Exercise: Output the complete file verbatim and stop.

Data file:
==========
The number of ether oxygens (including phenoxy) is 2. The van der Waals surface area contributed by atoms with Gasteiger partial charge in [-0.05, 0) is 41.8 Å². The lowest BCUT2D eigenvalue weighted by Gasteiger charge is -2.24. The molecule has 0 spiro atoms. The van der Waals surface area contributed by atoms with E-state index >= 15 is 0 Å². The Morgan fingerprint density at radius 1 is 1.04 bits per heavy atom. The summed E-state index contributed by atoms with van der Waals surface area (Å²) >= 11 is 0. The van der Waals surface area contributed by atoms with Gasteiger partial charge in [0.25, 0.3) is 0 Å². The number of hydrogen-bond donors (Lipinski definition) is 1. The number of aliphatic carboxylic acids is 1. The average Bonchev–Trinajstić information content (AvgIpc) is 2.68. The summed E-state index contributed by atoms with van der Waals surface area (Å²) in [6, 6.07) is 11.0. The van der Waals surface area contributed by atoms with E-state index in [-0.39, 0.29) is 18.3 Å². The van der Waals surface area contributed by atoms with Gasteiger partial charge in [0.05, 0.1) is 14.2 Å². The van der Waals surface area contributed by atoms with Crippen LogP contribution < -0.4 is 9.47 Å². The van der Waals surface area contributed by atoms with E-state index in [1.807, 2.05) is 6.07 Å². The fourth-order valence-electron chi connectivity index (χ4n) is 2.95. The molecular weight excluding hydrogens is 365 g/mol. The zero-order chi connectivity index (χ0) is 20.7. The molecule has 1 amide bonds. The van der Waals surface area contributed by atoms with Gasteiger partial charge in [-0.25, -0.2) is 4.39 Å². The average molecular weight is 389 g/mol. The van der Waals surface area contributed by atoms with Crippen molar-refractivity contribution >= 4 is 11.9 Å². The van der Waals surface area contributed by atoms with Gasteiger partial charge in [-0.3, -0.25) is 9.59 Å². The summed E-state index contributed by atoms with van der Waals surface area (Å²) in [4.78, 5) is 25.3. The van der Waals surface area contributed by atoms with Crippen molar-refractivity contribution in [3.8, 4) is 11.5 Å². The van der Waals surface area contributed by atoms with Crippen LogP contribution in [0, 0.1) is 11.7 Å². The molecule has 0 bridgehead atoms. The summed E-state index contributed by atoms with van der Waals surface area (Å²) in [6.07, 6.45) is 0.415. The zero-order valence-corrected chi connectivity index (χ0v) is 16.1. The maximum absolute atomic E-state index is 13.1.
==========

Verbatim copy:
The number of ether oxygens (including phenoxy) is 2. The van der Waals surface area contributed by atoms with Gasteiger partial charge in [-0.05, 0) is 41.8 Å². The lowest BCUT2D eigenvalue weighted by Gasteiger charge is -2.24. The molecule has 0 spiro atoms. The van der Waals surface area contributed by atoms with E-state index >= 15 is 0 Å². The Morgan fingerprint density at radius 1 is 1.04 bits per heavy atom. The summed E-state index contributed by atoms with van der Waals surface area (Å²) >= 11 is 0. The van der Waals surface area contributed by atoms with Gasteiger partial charge in [0.25, 0.3) is 0 Å². The number of hydrogen-bond donors (Lipinski definition) is 1. The number of aliphatic carboxylic acids is 1. The average Bonchev–Trinajstić information content (AvgIpc) is 2.68. The summed E-state index contributed by atoms with van der Waals surface area (Å²) in [6, 6.07) is 11.0. The van der Waals surface area contributed by atoms with E-state index in [-0.39, 0.29) is 18.3 Å². The van der Waals surface area contributed by atoms with Gasteiger partial charge in [0.05, 0.1) is 14.2 Å². The van der Waals surface area contributed by atoms with Crippen LogP contribution < -0.4 is 9.47 Å². The van der Waals surface area contributed by atoms with E-state index in [1.807, 2.05) is 6.07 Å². The fourth-order valence-electron chi connectivity index (χ4n) is 2.95. The molecular weight excluding hydrogens is 365 g/mol. The zero-order chi connectivity index (χ0) is 20.7. The molecule has 1 amide bonds. The van der Waals surface area contributed by atoms with Gasteiger partial charge in [-0.25, -0.2) is 4.39 Å². The average molecular weight is 389 g/mol. The van der Waals surface area contributed by atoms with Crippen molar-refractivity contribution >= 4 is 11.9 Å². The van der Waals surface area contributed by atoms with Gasteiger partial charge in [-0.3, -0.25) is 9.59 Å². The summed E-state index contributed by atoms with van der Waals surface area (Å²) in [4.78, 5) is 25.3. The van der Waals surface area contributed by atoms with Crippen molar-refractivity contribution in [3.8, 4) is 11.5 Å². The van der Waals surface area contributed by atoms with Crippen LogP contribution in [0, 0.1) is 11.7 Å². The molecule has 0 bridgehead atoms. The summed E-state index contributed by atoms with van der Waals surface area (Å²) in [6.07, 6.45) is 0.415. The zero-order valence-corrected chi connectivity index (χ0v) is 16.1. The maximum absolute atomic E-state index is 13.1.